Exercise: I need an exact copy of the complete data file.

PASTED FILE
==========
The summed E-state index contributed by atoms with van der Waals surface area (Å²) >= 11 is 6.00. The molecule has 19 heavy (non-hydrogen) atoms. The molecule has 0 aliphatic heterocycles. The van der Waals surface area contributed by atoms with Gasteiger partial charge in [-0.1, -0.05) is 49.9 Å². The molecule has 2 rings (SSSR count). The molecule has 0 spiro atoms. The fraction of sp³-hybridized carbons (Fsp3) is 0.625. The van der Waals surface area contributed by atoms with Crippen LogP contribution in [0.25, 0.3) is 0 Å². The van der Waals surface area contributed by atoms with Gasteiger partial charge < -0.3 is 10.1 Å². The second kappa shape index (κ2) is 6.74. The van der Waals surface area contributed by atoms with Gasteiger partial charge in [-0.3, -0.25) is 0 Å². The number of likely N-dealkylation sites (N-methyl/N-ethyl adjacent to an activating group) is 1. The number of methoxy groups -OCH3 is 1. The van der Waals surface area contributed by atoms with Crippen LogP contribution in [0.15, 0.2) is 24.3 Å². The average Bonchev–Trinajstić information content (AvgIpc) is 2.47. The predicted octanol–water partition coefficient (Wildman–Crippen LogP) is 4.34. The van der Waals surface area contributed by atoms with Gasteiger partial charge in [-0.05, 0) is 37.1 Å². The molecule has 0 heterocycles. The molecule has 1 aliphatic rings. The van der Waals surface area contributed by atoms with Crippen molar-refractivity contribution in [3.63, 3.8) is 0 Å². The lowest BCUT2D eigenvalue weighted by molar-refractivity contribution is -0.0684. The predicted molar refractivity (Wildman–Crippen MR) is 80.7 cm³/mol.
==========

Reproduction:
The summed E-state index contributed by atoms with van der Waals surface area (Å²) >= 11 is 6.00. The molecule has 19 heavy (non-hydrogen) atoms. The molecule has 0 aliphatic heterocycles. The van der Waals surface area contributed by atoms with Gasteiger partial charge in [-0.1, -0.05) is 49.9 Å². The molecule has 2 rings (SSSR count). The molecule has 0 spiro atoms. The fraction of sp³-hybridized carbons (Fsp3) is 0.625. The van der Waals surface area contributed by atoms with Crippen LogP contribution in [0.25, 0.3) is 0 Å². The van der Waals surface area contributed by atoms with Gasteiger partial charge < -0.3 is 10.1 Å². The second kappa shape index (κ2) is 6.74. The van der Waals surface area contributed by atoms with Gasteiger partial charge in [-0.3, -0.25) is 0 Å². The number of likely N-dealkylation sites (N-methyl/N-ethyl adjacent to an activating group) is 1. The number of methoxy groups -OCH3 is 1. The van der Waals surface area contributed by atoms with Crippen LogP contribution in [0.15, 0.2) is 24.3 Å². The average Bonchev–Trinajstić information content (AvgIpc) is 2.47. The predicted octanol–water partition coefficient (Wildman–Crippen LogP) is 4.34. The van der Waals surface area contributed by atoms with Gasteiger partial charge in [-0.05, 0) is 37.1 Å². The molecule has 0 heterocycles. The molecule has 1 aliphatic rings. The van der Waals surface area contributed by atoms with Crippen molar-refractivity contribution in [3.63, 3.8) is 0 Å². The lowest BCUT2D eigenvalue weighted by molar-refractivity contribution is -0.0684. The predicted molar refractivity (Wildman–Crippen MR) is 80.7 cm³/mol.